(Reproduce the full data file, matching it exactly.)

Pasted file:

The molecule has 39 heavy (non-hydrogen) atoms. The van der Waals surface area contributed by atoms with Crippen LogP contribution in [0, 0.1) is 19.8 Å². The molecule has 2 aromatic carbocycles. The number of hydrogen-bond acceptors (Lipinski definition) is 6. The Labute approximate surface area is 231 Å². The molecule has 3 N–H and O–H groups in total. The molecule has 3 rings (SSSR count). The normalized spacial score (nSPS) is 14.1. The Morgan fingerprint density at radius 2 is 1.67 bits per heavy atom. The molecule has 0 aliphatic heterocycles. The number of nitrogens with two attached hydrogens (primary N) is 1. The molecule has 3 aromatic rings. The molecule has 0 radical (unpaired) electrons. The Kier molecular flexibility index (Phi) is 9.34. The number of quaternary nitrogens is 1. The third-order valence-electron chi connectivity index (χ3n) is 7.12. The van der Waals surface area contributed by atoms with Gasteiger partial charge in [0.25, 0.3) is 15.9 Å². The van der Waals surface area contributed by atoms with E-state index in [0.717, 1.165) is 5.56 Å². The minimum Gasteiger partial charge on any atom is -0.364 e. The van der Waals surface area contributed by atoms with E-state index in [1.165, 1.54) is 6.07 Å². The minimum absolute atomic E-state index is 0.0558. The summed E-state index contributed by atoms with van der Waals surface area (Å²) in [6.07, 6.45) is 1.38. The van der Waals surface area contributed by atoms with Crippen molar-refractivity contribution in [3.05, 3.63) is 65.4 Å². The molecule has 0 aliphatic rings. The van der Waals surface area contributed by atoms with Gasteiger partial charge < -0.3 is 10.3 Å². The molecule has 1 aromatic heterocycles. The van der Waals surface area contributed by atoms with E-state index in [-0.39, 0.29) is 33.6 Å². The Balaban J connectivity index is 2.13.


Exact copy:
The molecule has 39 heavy (non-hydrogen) atoms. The van der Waals surface area contributed by atoms with Crippen LogP contribution in [0, 0.1) is 19.8 Å². The molecule has 2 aromatic carbocycles. The number of hydrogen-bond acceptors (Lipinski definition) is 6. The Labute approximate surface area is 231 Å². The molecule has 3 N–H and O–H groups in total. The molecule has 3 rings (SSSR count). The normalized spacial score (nSPS) is 14.1. The Morgan fingerprint density at radius 2 is 1.67 bits per heavy atom. The molecule has 0 aliphatic heterocycles. The number of nitrogens with two attached hydrogens (primary N) is 1. The molecule has 3 aromatic rings. The molecule has 0 radical (unpaired) electrons. The Kier molecular flexibility index (Phi) is 9.34. The number of quaternary nitrogens is 1. The third-order valence-electron chi connectivity index (χ3n) is 7.12. The van der Waals surface area contributed by atoms with Gasteiger partial charge in [0.25, 0.3) is 15.9 Å². The van der Waals surface area contributed by atoms with E-state index in [0.717, 1.165) is 5.56 Å². The minimum Gasteiger partial charge on any atom is -0.364 e. The van der Waals surface area contributed by atoms with E-state index in [1.165, 1.54) is 6.07 Å². The minimum absolute atomic E-state index is 0.0558. The summed E-state index contributed by atoms with van der Waals surface area (Å²) in [6.07, 6.45) is 1.38. The van der Waals surface area contributed by atoms with Crippen molar-refractivity contribution in [3.05, 3.63) is 65.4 Å². The molecule has 0 aliphatic rings. The van der Waals surface area contributed by atoms with Gasteiger partial charge < -0.3 is 10.3 Å². The molecule has 1 aromatic heterocycles. The van der Waals surface area contributed by atoms with E-state index in [-0.39, 0.29) is 33.6 Å². The Balaban J connectivity index is 2.13.